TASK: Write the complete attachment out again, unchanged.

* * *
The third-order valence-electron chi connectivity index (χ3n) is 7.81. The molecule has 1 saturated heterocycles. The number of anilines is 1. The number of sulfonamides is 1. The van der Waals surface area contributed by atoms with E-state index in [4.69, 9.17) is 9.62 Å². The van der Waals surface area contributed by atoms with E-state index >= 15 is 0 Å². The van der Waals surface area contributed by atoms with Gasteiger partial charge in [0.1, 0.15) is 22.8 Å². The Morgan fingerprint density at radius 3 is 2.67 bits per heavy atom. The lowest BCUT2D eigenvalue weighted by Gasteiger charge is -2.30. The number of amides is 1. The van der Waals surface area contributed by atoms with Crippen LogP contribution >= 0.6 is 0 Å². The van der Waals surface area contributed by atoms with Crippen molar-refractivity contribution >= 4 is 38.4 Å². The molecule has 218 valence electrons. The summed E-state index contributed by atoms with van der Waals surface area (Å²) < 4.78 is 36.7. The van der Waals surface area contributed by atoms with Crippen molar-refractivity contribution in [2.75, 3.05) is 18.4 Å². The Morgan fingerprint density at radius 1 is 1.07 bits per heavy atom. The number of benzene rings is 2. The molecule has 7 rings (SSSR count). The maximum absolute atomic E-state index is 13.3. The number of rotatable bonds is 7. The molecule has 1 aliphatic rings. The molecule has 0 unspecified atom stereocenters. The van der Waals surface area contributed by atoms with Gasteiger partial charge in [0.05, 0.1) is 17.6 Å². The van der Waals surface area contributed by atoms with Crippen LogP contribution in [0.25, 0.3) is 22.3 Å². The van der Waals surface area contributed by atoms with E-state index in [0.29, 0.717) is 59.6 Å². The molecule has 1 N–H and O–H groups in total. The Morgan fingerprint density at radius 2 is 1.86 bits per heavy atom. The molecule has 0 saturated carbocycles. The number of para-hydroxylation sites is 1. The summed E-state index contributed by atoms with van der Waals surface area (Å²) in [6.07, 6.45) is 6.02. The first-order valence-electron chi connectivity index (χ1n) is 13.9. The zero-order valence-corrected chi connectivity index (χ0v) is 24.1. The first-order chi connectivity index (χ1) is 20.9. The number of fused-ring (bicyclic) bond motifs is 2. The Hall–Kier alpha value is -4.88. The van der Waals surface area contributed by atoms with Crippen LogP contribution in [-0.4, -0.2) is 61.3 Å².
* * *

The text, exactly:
The third-order valence-electron chi connectivity index (χ3n) is 7.81. The molecule has 1 saturated heterocycles. The number of anilines is 1. The number of sulfonamides is 1. The van der Waals surface area contributed by atoms with E-state index in [4.69, 9.17) is 9.62 Å². The van der Waals surface area contributed by atoms with E-state index >= 15 is 0 Å². The van der Waals surface area contributed by atoms with Gasteiger partial charge in [0.1, 0.15) is 22.8 Å². The Morgan fingerprint density at radius 3 is 2.67 bits per heavy atom. The lowest BCUT2D eigenvalue weighted by Gasteiger charge is -2.30. The number of amides is 1. The van der Waals surface area contributed by atoms with Crippen LogP contribution >= 0.6 is 0 Å². The van der Waals surface area contributed by atoms with Crippen molar-refractivity contribution >= 4 is 38.4 Å². The molecule has 218 valence electrons. The summed E-state index contributed by atoms with van der Waals surface area (Å²) < 4.78 is 36.7. The van der Waals surface area contributed by atoms with Crippen molar-refractivity contribution in [2.75, 3.05) is 18.4 Å². The Morgan fingerprint density at radius 1 is 1.07 bits per heavy atom. The number of benzene rings is 2. The molecule has 7 rings (SSSR count). The maximum absolute atomic E-state index is 13.3. The number of rotatable bonds is 7. The molecule has 1 aliphatic rings. The molecule has 0 unspecified atom stereocenters. The van der Waals surface area contributed by atoms with Gasteiger partial charge in [0.05, 0.1) is 17.6 Å². The van der Waals surface area contributed by atoms with Crippen LogP contribution in [0.25, 0.3) is 22.3 Å². The van der Waals surface area contributed by atoms with E-state index in [0.29, 0.717) is 59.6 Å². The molecule has 1 N–H and O–H groups in total. The Morgan fingerprint density at radius 2 is 1.86 bits per heavy atom. The molecule has 0 saturated carbocycles. The number of para-hydroxylation sites is 1. The summed E-state index contributed by atoms with van der Waals surface area (Å²) in [6.07, 6.45) is 6.02. The first-order valence-electron chi connectivity index (χ1n) is 13.9. The zero-order valence-corrected chi connectivity index (χ0v) is 24.1. The first-order chi connectivity index (χ1) is 20.9. The number of fused-ring (bicyclic) bond motifs is 2. The Hall–Kier alpha value is -4.88. The van der Waals surface area contributed by atoms with Crippen LogP contribution in [-0.4, -0.2) is 61.3 Å².